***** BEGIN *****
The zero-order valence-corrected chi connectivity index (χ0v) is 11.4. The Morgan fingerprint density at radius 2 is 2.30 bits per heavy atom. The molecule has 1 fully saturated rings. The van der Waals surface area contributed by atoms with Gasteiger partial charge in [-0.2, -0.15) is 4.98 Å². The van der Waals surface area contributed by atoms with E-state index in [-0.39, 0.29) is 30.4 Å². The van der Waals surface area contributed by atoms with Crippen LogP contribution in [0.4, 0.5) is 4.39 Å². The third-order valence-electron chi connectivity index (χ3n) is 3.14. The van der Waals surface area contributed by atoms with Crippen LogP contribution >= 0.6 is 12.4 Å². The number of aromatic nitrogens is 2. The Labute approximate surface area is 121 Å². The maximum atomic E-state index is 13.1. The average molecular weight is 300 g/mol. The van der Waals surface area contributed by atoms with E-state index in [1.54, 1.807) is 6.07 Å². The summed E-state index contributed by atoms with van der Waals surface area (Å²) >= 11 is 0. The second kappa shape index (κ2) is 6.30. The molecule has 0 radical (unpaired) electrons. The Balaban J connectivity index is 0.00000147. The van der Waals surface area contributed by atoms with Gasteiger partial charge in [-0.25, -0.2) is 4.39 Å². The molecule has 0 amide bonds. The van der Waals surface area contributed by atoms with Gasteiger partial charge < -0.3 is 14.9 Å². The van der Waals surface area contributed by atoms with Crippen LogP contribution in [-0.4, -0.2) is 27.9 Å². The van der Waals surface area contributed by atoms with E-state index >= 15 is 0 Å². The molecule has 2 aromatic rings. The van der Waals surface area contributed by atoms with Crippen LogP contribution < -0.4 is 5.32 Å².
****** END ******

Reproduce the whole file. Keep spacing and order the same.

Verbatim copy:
The zero-order valence-corrected chi connectivity index (χ0v) is 11.4. The Morgan fingerprint density at radius 2 is 2.30 bits per heavy atom. The molecule has 1 fully saturated rings. The van der Waals surface area contributed by atoms with Gasteiger partial charge in [-0.2, -0.15) is 4.98 Å². The van der Waals surface area contributed by atoms with E-state index in [-0.39, 0.29) is 30.4 Å². The van der Waals surface area contributed by atoms with Crippen LogP contribution in [0.4, 0.5) is 4.39 Å². The third-order valence-electron chi connectivity index (χ3n) is 3.14. The van der Waals surface area contributed by atoms with Crippen LogP contribution >= 0.6 is 12.4 Å². The number of aromatic nitrogens is 2. The Labute approximate surface area is 121 Å². The maximum atomic E-state index is 13.1. The average molecular weight is 300 g/mol. The van der Waals surface area contributed by atoms with E-state index in [1.54, 1.807) is 6.07 Å². The summed E-state index contributed by atoms with van der Waals surface area (Å²) >= 11 is 0. The second kappa shape index (κ2) is 6.30. The molecule has 0 radical (unpaired) electrons. The Balaban J connectivity index is 0.00000147. The van der Waals surface area contributed by atoms with Gasteiger partial charge in [-0.25, -0.2) is 4.39 Å². The molecule has 0 amide bonds. The van der Waals surface area contributed by atoms with Gasteiger partial charge < -0.3 is 14.9 Å². The van der Waals surface area contributed by atoms with Crippen LogP contribution in [-0.4, -0.2) is 27.9 Å². The van der Waals surface area contributed by atoms with E-state index >= 15 is 0 Å². The molecule has 2 aromatic rings. The van der Waals surface area contributed by atoms with Crippen LogP contribution < -0.4 is 5.32 Å².